(Aug. 27, 2021) Austin, Texas: Several weeks ago, the U.S. Centers for Disease Control & Prevention (CDC) extended and expanded its nationwide eviction moratorium in direct defiance of numerous federal courts that have declared it illegal and unconstitutional. Recognizing that defiance, the United States Supreme Court vacated the stay in Alabama Association of Realtors v. HHS, effectively halting the CDC’s eviction moratorium nationwide.
Although significant, the issue before the Supreme Court was whether the CDC exceeded the authority Congress granted it. The Supreme Court did not reach the larger question: Whether the federal government – the executive or legislative branch – has the constitutional authority to stop state court eviction proceedings in the first place.
The looming question was answered six months ago: it does not. Judge Campbell Barker of the Eastern District of Texas held the CDC’s ban was unconstitutional in Terkel v. CDC. In his opinion, Judge Barker explained that “the federal government’s Article I power to regulate interstate commerce and enact laws necessary and proper to that end does not include the power to impose the challenged eviction moratorium.” In other words, neither the CDC nor Congress has the authority to control state eviction proceedings.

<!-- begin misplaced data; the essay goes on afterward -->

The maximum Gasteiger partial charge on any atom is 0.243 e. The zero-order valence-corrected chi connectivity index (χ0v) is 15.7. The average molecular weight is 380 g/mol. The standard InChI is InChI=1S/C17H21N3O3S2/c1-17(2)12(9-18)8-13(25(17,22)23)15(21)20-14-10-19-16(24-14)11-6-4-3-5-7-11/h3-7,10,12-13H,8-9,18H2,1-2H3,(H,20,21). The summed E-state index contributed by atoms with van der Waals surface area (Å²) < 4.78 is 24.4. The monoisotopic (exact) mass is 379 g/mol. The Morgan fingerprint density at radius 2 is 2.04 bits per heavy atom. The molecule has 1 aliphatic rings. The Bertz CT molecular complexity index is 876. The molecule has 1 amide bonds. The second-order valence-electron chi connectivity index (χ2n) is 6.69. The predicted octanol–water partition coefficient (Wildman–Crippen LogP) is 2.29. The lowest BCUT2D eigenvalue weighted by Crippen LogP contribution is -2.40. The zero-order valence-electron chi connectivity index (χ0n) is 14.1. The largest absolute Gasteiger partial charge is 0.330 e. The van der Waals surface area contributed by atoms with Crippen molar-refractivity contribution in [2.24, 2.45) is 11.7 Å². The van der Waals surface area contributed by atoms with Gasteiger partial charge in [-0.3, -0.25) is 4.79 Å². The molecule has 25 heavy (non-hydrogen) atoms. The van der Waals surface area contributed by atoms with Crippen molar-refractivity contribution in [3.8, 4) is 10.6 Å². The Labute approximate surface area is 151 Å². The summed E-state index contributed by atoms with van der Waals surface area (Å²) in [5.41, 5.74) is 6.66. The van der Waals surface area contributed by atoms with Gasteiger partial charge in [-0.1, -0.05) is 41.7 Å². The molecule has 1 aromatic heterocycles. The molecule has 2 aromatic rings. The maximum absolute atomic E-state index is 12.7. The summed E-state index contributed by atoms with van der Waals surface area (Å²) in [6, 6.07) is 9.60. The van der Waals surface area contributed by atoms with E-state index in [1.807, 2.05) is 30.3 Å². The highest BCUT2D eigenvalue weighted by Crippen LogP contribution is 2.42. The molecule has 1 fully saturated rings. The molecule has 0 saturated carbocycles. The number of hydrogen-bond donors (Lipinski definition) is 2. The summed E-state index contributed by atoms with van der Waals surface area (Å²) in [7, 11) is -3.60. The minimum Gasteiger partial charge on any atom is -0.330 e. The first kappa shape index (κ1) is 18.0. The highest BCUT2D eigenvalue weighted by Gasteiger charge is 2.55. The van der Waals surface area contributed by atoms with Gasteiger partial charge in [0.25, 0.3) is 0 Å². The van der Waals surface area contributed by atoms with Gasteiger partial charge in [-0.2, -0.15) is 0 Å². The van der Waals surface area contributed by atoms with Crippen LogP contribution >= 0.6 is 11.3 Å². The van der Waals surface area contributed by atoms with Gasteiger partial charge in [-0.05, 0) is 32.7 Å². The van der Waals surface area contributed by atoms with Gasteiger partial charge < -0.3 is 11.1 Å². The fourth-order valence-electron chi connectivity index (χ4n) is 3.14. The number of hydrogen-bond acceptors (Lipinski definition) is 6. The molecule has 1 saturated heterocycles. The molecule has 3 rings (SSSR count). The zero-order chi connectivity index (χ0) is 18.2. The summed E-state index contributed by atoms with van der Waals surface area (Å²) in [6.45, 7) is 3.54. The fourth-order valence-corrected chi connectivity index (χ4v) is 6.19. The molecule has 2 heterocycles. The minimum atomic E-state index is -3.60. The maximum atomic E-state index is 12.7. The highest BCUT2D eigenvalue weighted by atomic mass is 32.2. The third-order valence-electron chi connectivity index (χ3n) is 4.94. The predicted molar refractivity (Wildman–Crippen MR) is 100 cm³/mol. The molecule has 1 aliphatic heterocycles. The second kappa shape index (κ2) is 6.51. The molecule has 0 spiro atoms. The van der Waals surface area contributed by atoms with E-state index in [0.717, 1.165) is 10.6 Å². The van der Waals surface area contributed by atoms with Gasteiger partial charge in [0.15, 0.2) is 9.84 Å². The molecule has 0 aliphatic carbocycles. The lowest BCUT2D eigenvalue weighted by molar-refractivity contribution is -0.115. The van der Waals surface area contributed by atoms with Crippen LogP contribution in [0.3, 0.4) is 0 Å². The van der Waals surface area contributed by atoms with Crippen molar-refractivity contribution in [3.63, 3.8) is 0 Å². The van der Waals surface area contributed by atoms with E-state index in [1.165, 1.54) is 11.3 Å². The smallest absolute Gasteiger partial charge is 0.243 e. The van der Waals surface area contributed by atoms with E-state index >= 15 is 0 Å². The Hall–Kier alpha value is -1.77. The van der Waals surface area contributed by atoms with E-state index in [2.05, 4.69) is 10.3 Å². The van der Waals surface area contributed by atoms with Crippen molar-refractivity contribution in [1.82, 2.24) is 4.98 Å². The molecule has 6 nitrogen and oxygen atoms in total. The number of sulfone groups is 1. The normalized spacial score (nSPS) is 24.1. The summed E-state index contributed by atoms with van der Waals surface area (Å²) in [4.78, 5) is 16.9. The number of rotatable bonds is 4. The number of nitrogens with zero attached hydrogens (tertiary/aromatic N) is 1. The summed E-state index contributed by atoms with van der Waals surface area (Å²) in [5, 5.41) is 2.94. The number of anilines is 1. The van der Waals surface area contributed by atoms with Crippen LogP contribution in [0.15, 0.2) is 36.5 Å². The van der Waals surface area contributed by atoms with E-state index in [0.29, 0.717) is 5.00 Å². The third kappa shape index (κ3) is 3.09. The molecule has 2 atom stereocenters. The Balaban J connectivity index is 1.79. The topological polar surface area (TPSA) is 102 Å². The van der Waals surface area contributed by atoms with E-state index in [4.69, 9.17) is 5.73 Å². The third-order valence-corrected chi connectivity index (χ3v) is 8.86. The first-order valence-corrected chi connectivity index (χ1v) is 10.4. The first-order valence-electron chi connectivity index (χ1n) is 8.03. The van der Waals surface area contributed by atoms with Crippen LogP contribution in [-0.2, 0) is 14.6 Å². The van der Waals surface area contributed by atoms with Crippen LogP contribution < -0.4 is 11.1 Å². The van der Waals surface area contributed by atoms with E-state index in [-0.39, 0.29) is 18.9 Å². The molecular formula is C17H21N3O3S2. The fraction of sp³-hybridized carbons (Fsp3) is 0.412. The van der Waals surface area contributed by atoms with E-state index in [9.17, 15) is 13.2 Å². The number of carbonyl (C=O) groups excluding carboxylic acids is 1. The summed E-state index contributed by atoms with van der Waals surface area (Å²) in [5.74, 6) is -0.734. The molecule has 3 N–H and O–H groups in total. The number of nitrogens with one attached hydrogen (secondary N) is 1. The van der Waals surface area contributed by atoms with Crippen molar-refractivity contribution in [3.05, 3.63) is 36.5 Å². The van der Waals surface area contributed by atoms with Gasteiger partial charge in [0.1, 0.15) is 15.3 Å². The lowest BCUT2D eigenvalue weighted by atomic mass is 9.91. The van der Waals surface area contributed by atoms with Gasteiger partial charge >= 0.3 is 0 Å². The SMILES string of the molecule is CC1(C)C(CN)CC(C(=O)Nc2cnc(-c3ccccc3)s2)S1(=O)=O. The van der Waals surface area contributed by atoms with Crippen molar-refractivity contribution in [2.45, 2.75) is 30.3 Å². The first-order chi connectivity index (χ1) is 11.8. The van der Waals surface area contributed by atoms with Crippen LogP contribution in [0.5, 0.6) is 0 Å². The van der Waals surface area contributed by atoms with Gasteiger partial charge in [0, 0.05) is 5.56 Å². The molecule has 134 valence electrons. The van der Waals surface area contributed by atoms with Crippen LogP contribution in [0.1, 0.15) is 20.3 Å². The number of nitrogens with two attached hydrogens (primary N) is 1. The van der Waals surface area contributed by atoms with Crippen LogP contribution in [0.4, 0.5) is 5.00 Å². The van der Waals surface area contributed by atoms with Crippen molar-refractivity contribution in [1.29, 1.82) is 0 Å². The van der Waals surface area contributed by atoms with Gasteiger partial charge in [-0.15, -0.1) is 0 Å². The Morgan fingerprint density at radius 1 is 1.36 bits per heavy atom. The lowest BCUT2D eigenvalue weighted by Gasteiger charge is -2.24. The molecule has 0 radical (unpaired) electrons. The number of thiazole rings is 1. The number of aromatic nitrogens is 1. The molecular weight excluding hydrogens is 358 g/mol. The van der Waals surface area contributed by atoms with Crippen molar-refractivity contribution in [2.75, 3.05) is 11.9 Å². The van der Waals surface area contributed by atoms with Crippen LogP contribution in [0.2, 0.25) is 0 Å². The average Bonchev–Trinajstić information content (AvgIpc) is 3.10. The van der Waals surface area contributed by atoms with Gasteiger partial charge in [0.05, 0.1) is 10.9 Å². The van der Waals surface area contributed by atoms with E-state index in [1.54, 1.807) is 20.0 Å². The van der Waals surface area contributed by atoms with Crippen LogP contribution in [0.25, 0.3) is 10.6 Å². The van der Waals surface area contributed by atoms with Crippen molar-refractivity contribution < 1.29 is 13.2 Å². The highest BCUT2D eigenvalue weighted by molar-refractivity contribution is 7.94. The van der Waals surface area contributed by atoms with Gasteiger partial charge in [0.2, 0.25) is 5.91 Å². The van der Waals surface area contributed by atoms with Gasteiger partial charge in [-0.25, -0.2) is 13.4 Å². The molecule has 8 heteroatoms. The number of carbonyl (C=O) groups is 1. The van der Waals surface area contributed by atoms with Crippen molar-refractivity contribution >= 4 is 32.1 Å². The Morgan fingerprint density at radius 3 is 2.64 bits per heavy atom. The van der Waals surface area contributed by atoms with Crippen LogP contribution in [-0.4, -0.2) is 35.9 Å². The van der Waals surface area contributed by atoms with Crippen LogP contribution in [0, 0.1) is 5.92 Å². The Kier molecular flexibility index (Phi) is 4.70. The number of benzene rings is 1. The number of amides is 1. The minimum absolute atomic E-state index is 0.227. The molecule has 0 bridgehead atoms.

SLF’s general counsel Kimberly Hermann weighed in on the remaining constitutional issue:
“The CDC is an arm of the government. In example after example, the CDC and the Biden administration have thrown aside the Constitution to grab unfettered power. The check on its power is in the courtroom. And the federal courts have been clear—the federal government lacks the constitutional authority to impose any moratorium on evictions. It is just flat-out unconstitutional.”
The federal government has appealed the Eastern District of Texas ruling and the U.S. Court of Appeals for the Fifth Circuit will hear argument in early October.
TPPF’s general counsel and SLF co-counsel Robert Henneke explains:
“While the Supreme Court was correct to strike down the CDC’s eviction order, the underlying question of constitutionality must still be resolved. TPPF’s Terkel lawsuit on appeal at the Fifth Circuit Court of Appeals squarely challenges the federal government’s power to do this under the Commerce Clause, which the trial court held the government could not. TPPF’s case continues to resolve this important question of limits to the federal government’s power so that this disastrous eviction moratorium policy never happens again.”
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